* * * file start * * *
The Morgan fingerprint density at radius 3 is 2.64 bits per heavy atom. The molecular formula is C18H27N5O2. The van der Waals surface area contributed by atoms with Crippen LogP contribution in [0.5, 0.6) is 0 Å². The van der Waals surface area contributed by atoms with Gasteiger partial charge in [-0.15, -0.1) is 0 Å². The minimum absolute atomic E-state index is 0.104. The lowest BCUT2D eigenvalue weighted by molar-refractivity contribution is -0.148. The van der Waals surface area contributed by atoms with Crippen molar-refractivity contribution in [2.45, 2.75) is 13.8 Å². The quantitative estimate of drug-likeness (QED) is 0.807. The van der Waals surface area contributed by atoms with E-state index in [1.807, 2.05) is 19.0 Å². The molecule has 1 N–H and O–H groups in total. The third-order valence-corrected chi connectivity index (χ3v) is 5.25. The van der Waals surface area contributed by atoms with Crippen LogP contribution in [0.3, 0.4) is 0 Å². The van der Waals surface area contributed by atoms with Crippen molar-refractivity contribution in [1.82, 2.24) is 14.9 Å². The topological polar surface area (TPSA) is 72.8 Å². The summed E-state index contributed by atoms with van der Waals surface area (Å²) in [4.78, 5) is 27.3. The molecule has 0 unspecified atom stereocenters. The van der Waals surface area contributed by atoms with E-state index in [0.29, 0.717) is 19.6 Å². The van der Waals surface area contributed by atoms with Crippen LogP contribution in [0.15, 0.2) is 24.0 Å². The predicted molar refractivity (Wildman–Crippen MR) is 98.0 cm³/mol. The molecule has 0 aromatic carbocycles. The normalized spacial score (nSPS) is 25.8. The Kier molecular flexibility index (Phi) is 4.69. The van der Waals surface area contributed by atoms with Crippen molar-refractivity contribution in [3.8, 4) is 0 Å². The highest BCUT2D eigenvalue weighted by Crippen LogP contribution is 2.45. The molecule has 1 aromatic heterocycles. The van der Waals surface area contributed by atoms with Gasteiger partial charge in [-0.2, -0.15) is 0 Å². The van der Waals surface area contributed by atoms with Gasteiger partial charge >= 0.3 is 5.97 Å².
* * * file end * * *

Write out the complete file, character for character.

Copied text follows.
The Morgan fingerprint density at radius 3 is 2.64 bits per heavy atom. The molecular formula is C18H27N5O2. The van der Waals surface area contributed by atoms with Crippen LogP contribution in [0.5, 0.6) is 0 Å². The van der Waals surface area contributed by atoms with Gasteiger partial charge in [-0.15, -0.1) is 0 Å². The minimum absolute atomic E-state index is 0.104. The lowest BCUT2D eigenvalue weighted by molar-refractivity contribution is -0.148. The van der Waals surface area contributed by atoms with Crippen molar-refractivity contribution in [2.45, 2.75) is 13.8 Å². The quantitative estimate of drug-likeness (QED) is 0.807. The van der Waals surface area contributed by atoms with E-state index in [1.807, 2.05) is 19.0 Å². The molecule has 1 N–H and O–H groups in total. The third-order valence-corrected chi connectivity index (χ3v) is 5.25. The van der Waals surface area contributed by atoms with Crippen LogP contribution in [0.3, 0.4) is 0 Å². The van der Waals surface area contributed by atoms with Crippen molar-refractivity contribution in [1.82, 2.24) is 14.9 Å². The topological polar surface area (TPSA) is 72.8 Å². The summed E-state index contributed by atoms with van der Waals surface area (Å²) in [4.78, 5) is 27.3. The molecule has 0 unspecified atom stereocenters. The van der Waals surface area contributed by atoms with E-state index in [0.29, 0.717) is 19.6 Å². The van der Waals surface area contributed by atoms with Crippen LogP contribution in [0.15, 0.2) is 24.0 Å². The predicted molar refractivity (Wildman–Crippen MR) is 98.0 cm³/mol. The molecule has 0 aromatic carbocycles. The normalized spacial score (nSPS) is 25.8. The Kier molecular flexibility index (Phi) is 4.69. The van der Waals surface area contributed by atoms with Crippen molar-refractivity contribution in [3.8, 4) is 0 Å². The highest BCUT2D eigenvalue weighted by Crippen LogP contribution is 2.45. The molecule has 1 aromatic heterocycles. The van der Waals surface area contributed by atoms with Gasteiger partial charge in [-0.2, -0.15) is 0 Å². The van der Waals surface area contributed by atoms with Gasteiger partial charge >= 0.3 is 5.97 Å².